If you said, “yes”, you are “my people”. I am, by nature, a shy, introverted individual, who by accident or fate ended up being an advocate for the environment and for the need for more inclusive and collaborative forms of water governance. These are not topics for the faint of heart. They do require patience, commitment and consistency – and being out on the public stage. I am not a natural, as I would prefer to be at the back of the room observing and analyzing what I see. Somewhere along the line, however, –actually– quite early on, I lost control of my own agenda by becoming an advocate for public life and the role we need to play in creating a just and fair world.
At first, I tried to ignore my passions and stay safe. As a child, I was absolutely terrified when speaking in front of an audience. I did not like to draw attention to myself. I was reluctant to share my ideas. That was a pretty safe place to be and I loved it.
In high school, I took my first reluctant step into public life by circulating petitions among my fellow students to save baby seals from cruel hunting practices and to stop whale hunting around the world. These actions were still quite safe, as I could talk to people one-on-one and stay in the background where no one would notice me. I would drop the signed petitions in the mailbox and be done with it.
As time went on and I engaged in my college work and career, I began to see the gaps in our environmental programs, where I believed change was needed. I knew that if I ever wanted to be a part of making the world a better place, I would have to step up and challenge myself to be more. I tried to talk myself out of it. If I became more involved, I would have to face my fears. I would often curse the universe for making me care so much about issues while not giving me the personality to match my passions. I basically had the inclinations and soul of a wall flower.
When I came to Minnesota in 1990, I was still the reluctant leader. I had come from Washington, DC where I worked for the US Environmental Protection Agency in the Water Division. In my capacity there, I was many times removed from the water. I had little to no connection with lakes, streams or wetlands. I rarely interacted with citizens who cared about water, and when I did, I was almost blissful. I lived vicariously through my regional and state counterparts who at least got to go out into the field to study the water now and then. I longed for connection to the water I had loved so much. Instead, I found myself working on agency guidance documents, bureaucratic letters, educational publications and the like. My soul was struggling and I knew I needed to make a change.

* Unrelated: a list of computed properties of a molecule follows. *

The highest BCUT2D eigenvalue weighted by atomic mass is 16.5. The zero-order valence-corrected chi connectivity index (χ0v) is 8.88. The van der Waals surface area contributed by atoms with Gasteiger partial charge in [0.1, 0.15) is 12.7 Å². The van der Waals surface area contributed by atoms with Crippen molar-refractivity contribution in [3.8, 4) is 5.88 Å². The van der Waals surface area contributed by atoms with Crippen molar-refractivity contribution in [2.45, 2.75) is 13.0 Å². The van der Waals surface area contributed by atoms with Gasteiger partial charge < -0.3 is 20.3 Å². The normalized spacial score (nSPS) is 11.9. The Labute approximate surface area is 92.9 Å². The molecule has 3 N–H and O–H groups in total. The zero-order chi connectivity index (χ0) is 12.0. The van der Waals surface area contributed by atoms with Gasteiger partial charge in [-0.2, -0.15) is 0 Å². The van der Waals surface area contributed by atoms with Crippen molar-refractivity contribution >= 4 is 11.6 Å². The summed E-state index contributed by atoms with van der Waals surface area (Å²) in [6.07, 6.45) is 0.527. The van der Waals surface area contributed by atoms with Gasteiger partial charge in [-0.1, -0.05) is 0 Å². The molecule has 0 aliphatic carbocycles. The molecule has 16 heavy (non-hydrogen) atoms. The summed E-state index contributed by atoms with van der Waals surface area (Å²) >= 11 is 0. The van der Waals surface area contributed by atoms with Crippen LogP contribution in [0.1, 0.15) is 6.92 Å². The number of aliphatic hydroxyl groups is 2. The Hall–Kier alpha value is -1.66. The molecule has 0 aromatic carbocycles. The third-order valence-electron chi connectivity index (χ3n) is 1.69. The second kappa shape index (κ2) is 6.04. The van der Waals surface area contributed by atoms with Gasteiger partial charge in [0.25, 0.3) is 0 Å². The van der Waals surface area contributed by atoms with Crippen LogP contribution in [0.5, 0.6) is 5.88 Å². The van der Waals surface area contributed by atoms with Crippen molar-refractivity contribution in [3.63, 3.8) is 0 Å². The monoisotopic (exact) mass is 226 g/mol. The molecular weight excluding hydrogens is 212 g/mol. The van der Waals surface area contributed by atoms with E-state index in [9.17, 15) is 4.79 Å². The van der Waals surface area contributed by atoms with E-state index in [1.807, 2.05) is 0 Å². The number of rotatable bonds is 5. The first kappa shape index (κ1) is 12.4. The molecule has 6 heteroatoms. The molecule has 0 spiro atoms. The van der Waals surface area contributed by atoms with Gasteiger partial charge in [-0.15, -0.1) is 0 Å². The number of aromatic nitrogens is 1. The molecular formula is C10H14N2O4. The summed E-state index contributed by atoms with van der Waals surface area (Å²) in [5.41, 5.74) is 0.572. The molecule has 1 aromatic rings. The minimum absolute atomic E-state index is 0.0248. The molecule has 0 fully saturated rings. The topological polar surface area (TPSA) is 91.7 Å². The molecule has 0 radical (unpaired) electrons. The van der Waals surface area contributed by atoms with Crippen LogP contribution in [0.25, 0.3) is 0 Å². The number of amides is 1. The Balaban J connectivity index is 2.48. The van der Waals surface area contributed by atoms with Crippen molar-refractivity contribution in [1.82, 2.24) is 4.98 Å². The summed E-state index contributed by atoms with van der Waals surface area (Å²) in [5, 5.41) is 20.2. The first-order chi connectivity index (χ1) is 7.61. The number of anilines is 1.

A job became available at the MN Pollution Control Agency, and I quickly applied. It involved coordinating citizen engagement activities in the Minnesota River basin. This sounded too good to be true. I could actually go down to the river, put my big toe in the water, hear the ripples, and best of all, work with the people who lived in the basin. This job required a whole new Lynne to emerge. It often terrified me. I found myself in front of groups, speaking, on TV, running open houses, public meetings and serving as the Coordinator for the 25-member MN River Citizens Advisory Committee. I became deeply inspired working with civic leaders that were simply born to be on stage – and I was very jealous of their ease in the public eye.
Since then, I have continued to push myself to be in public life. I have spent many hours in front of people talking about civic engagement, civic governance and sharing hopeful stories from my work in communities. It still is not easy or second nature to be in these places, but the rewards have been enormous, and I cannot imagine what I would have missed by trying to play it safe.
I know that there are probably millions of people like me who would rather blend into the woodwork than be seen. But those are often the people that are deeply observant, caring, civically-minded, and concerned for generations yet unborn. If this sounds like you, I urge you to put your toe in the water, too, and take your first step into civic life. Get involved. Join a Toastmasters Club (as I have) to gain more comfort in front of others. Dare to lead some small effort. Get some training on leadership. Get inspired by watching others develop their own capacity as citizens. Get a public life! And enjoy the journey.